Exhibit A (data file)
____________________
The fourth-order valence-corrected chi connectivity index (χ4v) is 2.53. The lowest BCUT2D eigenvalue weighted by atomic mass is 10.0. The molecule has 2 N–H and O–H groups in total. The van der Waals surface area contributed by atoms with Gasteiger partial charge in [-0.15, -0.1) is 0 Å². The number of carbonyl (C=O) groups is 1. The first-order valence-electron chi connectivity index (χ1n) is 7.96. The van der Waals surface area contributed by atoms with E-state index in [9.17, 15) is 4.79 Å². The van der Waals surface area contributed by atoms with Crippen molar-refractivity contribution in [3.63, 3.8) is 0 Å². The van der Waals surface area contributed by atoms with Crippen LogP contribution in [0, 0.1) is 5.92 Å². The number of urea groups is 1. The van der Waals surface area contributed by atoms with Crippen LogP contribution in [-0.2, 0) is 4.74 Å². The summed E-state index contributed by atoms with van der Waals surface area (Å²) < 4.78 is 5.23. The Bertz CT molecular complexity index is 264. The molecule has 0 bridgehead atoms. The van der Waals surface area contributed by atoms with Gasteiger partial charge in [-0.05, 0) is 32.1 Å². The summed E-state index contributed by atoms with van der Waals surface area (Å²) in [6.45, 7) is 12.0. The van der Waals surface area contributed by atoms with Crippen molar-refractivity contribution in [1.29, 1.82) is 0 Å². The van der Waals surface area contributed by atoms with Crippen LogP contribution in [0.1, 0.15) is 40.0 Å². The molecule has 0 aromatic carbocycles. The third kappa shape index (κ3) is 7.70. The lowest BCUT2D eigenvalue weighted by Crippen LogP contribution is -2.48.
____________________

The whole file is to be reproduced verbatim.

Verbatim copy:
The fourth-order valence-corrected chi connectivity index (χ4v) is 2.53. The lowest BCUT2D eigenvalue weighted by atomic mass is 10.0. The molecule has 2 N–H and O–H groups in total. The van der Waals surface area contributed by atoms with Gasteiger partial charge in [-0.15, -0.1) is 0 Å². The number of carbonyl (C=O) groups is 1. The first-order valence-electron chi connectivity index (χ1n) is 7.96. The van der Waals surface area contributed by atoms with E-state index in [9.17, 15) is 4.79 Å². The van der Waals surface area contributed by atoms with Crippen molar-refractivity contribution in [3.63, 3.8) is 0 Å². The van der Waals surface area contributed by atoms with Crippen LogP contribution in [0, 0.1) is 5.92 Å². The number of urea groups is 1. The van der Waals surface area contributed by atoms with Crippen LogP contribution in [-0.2, 0) is 4.74 Å². The summed E-state index contributed by atoms with van der Waals surface area (Å²) < 4.78 is 5.23. The Bertz CT molecular complexity index is 264. The molecule has 0 bridgehead atoms. The van der Waals surface area contributed by atoms with Gasteiger partial charge in [-0.05, 0) is 32.1 Å². The summed E-state index contributed by atoms with van der Waals surface area (Å²) in [6.45, 7) is 12.0. The van der Waals surface area contributed by atoms with Crippen molar-refractivity contribution in [1.29, 1.82) is 0 Å². The van der Waals surface area contributed by atoms with Crippen LogP contribution in [0.1, 0.15) is 40.0 Å². The molecule has 0 aromatic carbocycles. The third kappa shape index (κ3) is 7.70. The lowest BCUT2D eigenvalue weighted by Crippen LogP contribution is -2.48.